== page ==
Saturday, December 22, 2007

A sexy holiday treat: My Fantasy Girlfriend - Diana Darvey

The delectable Diana was probably the first flesh-and-blood woman that I fell in lust with (after I'd got over my puppet gang-bang with the Spectrum Angels, that is). For 2 or 3 years in the mid-70s she was the Principal Crumpet on the notorious Benny Hill Show.

She wasn't then - and isn't now - at all my usual type, physically. Blonde hair and a full bosom don't have much of a hold on me. Honestly!! However, she had something........

Diana was much more than just the usual non-speaking eye-candy on the show; she was a very smart and talented lady who sang songs and acted opposite Benny in his skits - virtually a co-star for a while. Theatre was in her blood (her mum had been a chorus girl at the famous Windmill Theatre in London), and she'd been on the stage since she was a teenager. She spent several years performing in cabaret revues in Spain before Benny "discovered" her in a Madrid nightclub and brought her back to England to appear on TV with him. She could sing and dance well, was a decent comedy performer, and spoke Spanish (and French, and a little bit of German and Italian, too, I think) fluently, and with a good accent. And, of course, she was smokin' hot! Her sudden disappearance from the show was one of the great mysteries and disappointments of my childhood.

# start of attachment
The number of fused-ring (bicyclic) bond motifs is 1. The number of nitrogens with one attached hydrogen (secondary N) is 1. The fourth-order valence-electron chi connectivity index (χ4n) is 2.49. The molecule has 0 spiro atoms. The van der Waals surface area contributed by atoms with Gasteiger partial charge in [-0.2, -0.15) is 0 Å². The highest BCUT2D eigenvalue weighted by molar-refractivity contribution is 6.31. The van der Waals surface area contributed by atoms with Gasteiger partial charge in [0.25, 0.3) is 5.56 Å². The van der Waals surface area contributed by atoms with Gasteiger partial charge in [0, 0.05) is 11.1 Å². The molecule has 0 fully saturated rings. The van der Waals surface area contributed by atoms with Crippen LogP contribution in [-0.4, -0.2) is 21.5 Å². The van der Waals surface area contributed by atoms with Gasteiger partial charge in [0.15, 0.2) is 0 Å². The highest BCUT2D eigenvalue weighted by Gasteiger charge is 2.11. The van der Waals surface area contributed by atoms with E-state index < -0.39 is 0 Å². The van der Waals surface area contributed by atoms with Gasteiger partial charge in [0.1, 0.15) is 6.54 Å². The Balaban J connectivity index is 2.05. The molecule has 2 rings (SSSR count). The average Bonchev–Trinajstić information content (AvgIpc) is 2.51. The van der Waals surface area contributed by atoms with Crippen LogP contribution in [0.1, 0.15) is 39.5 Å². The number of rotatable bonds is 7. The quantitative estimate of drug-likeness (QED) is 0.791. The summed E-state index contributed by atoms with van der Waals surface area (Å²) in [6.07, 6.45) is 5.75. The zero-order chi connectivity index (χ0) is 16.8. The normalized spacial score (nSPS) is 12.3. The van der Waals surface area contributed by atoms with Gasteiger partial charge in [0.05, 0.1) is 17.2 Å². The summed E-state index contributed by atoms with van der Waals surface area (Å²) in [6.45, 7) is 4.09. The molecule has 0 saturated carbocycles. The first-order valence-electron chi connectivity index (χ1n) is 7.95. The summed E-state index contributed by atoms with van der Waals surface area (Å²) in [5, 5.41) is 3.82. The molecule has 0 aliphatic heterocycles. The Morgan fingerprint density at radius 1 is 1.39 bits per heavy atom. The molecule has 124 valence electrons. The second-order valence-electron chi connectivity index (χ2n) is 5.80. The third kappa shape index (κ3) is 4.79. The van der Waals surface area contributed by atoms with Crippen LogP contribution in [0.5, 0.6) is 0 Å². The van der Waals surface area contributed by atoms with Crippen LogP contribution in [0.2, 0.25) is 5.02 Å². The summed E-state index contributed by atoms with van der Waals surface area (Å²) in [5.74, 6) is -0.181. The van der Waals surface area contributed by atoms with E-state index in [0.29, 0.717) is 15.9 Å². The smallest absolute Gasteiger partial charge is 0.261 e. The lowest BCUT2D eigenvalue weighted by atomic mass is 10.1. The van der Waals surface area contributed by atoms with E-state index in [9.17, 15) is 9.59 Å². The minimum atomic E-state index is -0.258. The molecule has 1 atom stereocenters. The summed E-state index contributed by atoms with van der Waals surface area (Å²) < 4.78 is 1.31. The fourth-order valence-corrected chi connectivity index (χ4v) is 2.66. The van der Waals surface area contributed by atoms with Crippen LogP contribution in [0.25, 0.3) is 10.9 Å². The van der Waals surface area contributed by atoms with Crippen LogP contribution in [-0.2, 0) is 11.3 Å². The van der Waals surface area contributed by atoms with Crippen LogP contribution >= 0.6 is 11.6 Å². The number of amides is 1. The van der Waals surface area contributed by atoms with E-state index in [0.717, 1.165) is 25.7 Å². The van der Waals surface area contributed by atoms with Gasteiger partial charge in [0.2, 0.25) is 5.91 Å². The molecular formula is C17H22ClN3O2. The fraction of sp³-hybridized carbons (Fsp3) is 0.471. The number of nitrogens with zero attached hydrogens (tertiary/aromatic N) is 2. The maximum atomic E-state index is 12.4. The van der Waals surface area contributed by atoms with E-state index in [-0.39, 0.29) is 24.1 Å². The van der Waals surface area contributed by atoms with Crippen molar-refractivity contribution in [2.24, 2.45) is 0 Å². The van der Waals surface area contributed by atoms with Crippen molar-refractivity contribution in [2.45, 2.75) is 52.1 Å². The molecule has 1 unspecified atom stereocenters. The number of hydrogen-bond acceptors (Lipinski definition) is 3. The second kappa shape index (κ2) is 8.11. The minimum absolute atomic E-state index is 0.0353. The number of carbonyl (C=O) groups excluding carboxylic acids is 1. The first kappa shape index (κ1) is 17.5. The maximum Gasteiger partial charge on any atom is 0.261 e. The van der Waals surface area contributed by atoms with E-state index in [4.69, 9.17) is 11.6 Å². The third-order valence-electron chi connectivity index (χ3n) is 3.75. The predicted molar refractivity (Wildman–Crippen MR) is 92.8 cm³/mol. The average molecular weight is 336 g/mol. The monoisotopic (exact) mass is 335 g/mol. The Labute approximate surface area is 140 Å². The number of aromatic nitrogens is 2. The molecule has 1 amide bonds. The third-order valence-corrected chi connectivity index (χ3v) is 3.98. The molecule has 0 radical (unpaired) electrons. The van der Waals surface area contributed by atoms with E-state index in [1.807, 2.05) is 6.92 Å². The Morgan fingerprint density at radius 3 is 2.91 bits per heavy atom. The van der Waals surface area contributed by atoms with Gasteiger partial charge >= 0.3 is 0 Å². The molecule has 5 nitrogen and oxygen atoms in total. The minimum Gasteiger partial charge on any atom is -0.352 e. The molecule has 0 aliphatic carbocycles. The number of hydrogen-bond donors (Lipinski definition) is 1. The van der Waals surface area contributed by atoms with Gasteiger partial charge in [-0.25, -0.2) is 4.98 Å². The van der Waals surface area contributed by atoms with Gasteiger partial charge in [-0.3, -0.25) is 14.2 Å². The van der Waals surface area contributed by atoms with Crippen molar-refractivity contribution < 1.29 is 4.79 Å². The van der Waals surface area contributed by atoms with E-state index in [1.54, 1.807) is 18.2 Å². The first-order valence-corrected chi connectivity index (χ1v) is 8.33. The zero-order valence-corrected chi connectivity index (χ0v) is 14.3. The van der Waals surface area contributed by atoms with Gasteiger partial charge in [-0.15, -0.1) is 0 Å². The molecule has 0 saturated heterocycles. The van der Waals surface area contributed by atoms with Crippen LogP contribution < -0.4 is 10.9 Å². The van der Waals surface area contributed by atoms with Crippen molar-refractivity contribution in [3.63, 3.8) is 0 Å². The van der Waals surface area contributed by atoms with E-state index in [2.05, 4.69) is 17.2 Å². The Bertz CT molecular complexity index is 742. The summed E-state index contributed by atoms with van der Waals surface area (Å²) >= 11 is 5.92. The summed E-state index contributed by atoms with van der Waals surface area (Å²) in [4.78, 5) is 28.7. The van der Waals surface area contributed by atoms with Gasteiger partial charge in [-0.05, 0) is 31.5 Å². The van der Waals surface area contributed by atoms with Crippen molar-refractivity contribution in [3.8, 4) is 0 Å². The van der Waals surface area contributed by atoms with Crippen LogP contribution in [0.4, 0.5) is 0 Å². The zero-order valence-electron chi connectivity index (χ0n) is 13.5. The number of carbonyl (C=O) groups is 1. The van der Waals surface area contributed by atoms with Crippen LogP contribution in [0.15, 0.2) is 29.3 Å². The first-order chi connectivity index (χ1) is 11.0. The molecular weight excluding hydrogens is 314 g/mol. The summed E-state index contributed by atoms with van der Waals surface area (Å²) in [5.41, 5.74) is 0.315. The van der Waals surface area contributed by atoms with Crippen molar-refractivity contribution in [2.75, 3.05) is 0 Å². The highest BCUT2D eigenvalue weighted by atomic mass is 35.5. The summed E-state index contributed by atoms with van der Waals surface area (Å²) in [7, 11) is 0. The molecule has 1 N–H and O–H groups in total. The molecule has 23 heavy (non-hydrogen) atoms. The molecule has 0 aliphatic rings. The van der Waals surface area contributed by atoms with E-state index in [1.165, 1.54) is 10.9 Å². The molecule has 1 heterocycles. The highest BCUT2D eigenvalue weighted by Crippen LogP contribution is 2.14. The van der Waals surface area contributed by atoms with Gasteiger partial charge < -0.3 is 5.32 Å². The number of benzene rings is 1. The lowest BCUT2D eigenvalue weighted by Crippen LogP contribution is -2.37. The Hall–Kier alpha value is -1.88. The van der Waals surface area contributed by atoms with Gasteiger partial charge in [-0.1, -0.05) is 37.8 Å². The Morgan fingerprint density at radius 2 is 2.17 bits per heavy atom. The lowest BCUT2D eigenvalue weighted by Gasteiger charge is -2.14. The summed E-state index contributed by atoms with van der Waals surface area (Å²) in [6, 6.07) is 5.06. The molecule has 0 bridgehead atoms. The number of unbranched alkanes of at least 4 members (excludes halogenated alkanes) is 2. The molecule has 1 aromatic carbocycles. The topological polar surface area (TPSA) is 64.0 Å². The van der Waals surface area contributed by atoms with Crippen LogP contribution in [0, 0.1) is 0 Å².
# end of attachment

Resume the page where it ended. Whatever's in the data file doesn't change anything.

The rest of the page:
I have learned that she also designed her own costumes for the show (I'd always assumed that Benny himself - the lecher supreme - had been behind them). Those phenomenal backless (and often virtually frontless) dresses of hers were etched on my pre-pubescent mind.